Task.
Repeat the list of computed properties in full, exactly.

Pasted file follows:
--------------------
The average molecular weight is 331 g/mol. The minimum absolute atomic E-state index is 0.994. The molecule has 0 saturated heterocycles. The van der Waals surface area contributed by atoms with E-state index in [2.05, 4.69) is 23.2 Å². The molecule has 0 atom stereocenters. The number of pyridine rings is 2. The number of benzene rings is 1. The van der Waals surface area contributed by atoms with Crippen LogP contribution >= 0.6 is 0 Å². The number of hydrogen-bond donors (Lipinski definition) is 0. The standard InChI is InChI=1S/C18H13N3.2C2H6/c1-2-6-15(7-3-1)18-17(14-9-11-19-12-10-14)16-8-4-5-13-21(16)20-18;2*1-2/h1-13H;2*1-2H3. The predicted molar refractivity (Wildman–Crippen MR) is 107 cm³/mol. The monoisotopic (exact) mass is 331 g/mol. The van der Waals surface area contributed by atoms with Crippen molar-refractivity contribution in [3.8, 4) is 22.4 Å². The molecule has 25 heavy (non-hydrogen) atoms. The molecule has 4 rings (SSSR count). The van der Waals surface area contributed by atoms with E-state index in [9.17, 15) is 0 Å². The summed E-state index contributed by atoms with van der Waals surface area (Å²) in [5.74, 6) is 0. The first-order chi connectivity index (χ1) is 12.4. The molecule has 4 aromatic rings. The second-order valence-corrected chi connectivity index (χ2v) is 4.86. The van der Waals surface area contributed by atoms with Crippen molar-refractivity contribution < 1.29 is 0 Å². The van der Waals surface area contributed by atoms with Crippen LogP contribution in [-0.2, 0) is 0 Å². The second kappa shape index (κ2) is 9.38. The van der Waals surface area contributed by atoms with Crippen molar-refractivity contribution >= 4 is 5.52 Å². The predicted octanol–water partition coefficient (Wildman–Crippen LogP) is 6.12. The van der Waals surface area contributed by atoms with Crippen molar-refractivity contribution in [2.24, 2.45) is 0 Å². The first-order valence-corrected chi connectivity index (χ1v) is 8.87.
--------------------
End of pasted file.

The average molecular weight is 331 g/mol. The minimum absolute atomic E-state index is 0.994. The molecule has 0 saturated heterocycles. The van der Waals surface area contributed by atoms with E-state index in [2.05, 4.69) is 23.2 Å². The molecule has 0 atom stereocenters. The number of pyridine rings is 2. The number of benzene rings is 1. The van der Waals surface area contributed by atoms with Crippen LogP contribution >= 0.6 is 0 Å². The number of hydrogen-bond donors (Lipinski definition) is 0. The standard InChI is InChI=1S/C18H13N3.2C2H6/c1-2-6-15(7-3-1)18-17(14-9-11-19-12-10-14)16-8-4-5-13-21(16)20-18;2*1-2/h1-13H;2*1-2H3. The predicted molar refractivity (Wildman–Crippen MR) is 107 cm³/mol. The monoisotopic (exact) mass is 331 g/mol. The van der Waals surface area contributed by atoms with Crippen molar-refractivity contribution in [3.8, 4) is 22.4 Å². The molecule has 25 heavy (non-hydrogen) atoms. The molecule has 4 rings (SSSR count). The van der Waals surface area contributed by atoms with E-state index in [9.17, 15) is 0 Å². The summed E-state index contributed by atoms with van der Waals surface area (Å²) in [5.74, 6) is 0. The first-order chi connectivity index (χ1) is 12.4. The molecule has 4 aromatic rings. The second-order valence-corrected chi connectivity index (χ2v) is 4.86. The van der Waals surface area contributed by atoms with Crippen molar-refractivity contribution < 1.29 is 0 Å². The van der Waals surface area contributed by atoms with Crippen LogP contribution in [-0.2, 0) is 0 Å². The second kappa shape index (κ2) is 9.38. The van der Waals surface area contributed by atoms with Crippen molar-refractivity contribution >= 4 is 5.52 Å². The predicted octanol–water partition coefficient (Wildman–Crippen LogP) is 6.12. The van der Waals surface area contributed by atoms with Crippen molar-refractivity contribution in [2.24, 2.45) is 0 Å². The first-order valence-corrected chi connectivity index (χ1v) is 8.87.